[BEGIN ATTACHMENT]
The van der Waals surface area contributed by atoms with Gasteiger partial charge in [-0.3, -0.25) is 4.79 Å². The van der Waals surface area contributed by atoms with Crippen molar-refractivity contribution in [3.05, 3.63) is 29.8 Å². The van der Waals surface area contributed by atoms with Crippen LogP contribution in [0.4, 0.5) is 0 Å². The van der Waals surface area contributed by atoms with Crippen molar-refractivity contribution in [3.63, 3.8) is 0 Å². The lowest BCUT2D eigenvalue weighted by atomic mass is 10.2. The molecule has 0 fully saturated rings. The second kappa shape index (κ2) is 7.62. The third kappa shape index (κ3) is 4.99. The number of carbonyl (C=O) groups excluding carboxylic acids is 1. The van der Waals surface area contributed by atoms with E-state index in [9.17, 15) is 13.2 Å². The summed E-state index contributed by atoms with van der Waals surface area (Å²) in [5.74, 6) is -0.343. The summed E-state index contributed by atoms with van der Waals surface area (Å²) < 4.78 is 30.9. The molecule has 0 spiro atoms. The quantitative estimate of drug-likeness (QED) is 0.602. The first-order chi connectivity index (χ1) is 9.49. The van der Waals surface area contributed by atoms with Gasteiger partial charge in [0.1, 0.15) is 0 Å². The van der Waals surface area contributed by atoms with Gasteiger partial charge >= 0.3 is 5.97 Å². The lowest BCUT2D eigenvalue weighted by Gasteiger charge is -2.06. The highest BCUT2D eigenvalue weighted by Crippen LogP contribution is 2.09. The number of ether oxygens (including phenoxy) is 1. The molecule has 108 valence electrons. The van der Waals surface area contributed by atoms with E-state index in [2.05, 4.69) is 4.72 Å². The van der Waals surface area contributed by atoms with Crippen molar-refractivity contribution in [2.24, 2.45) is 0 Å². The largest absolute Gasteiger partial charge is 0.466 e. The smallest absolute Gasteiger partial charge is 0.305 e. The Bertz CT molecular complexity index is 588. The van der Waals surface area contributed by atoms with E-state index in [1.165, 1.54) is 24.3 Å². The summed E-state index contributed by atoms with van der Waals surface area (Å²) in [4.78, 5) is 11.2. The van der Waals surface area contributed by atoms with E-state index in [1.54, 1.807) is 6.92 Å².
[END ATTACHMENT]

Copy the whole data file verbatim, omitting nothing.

The van der Waals surface area contributed by atoms with Gasteiger partial charge in [-0.3, -0.25) is 4.79 Å². The van der Waals surface area contributed by atoms with Crippen molar-refractivity contribution in [3.05, 3.63) is 29.8 Å². The van der Waals surface area contributed by atoms with Crippen LogP contribution in [0.4, 0.5) is 0 Å². The van der Waals surface area contributed by atoms with Crippen molar-refractivity contribution in [3.63, 3.8) is 0 Å². The lowest BCUT2D eigenvalue weighted by atomic mass is 10.2. The molecule has 0 fully saturated rings. The second kappa shape index (κ2) is 7.62. The third kappa shape index (κ3) is 4.99. The number of carbonyl (C=O) groups excluding carboxylic acids is 1. The van der Waals surface area contributed by atoms with E-state index in [9.17, 15) is 13.2 Å². The summed E-state index contributed by atoms with van der Waals surface area (Å²) in [5.74, 6) is -0.343. The summed E-state index contributed by atoms with van der Waals surface area (Å²) < 4.78 is 30.9. The molecule has 0 spiro atoms. The quantitative estimate of drug-likeness (QED) is 0.602. The first-order chi connectivity index (χ1) is 9.49. The van der Waals surface area contributed by atoms with Gasteiger partial charge in [0.1, 0.15) is 0 Å². The van der Waals surface area contributed by atoms with Gasteiger partial charge >= 0.3 is 5.97 Å². The lowest BCUT2D eigenvalue weighted by Gasteiger charge is -2.06. The highest BCUT2D eigenvalue weighted by Crippen LogP contribution is 2.09. The number of ether oxygens (including phenoxy) is 1. The molecule has 108 valence electrons. The van der Waals surface area contributed by atoms with E-state index in [2.05, 4.69) is 4.72 Å². The van der Waals surface area contributed by atoms with Crippen molar-refractivity contribution in [2.24, 2.45) is 0 Å². The largest absolute Gasteiger partial charge is 0.466 e. The smallest absolute Gasteiger partial charge is 0.305 e. The Bertz CT molecular complexity index is 588. The van der Waals surface area contributed by atoms with E-state index in [1.165, 1.54) is 24.3 Å². The summed E-state index contributed by atoms with van der Waals surface area (Å²) in [4.78, 5) is 11.2. The van der Waals surface area contributed by atoms with E-state index in [1.54, 1.807) is 6.92 Å².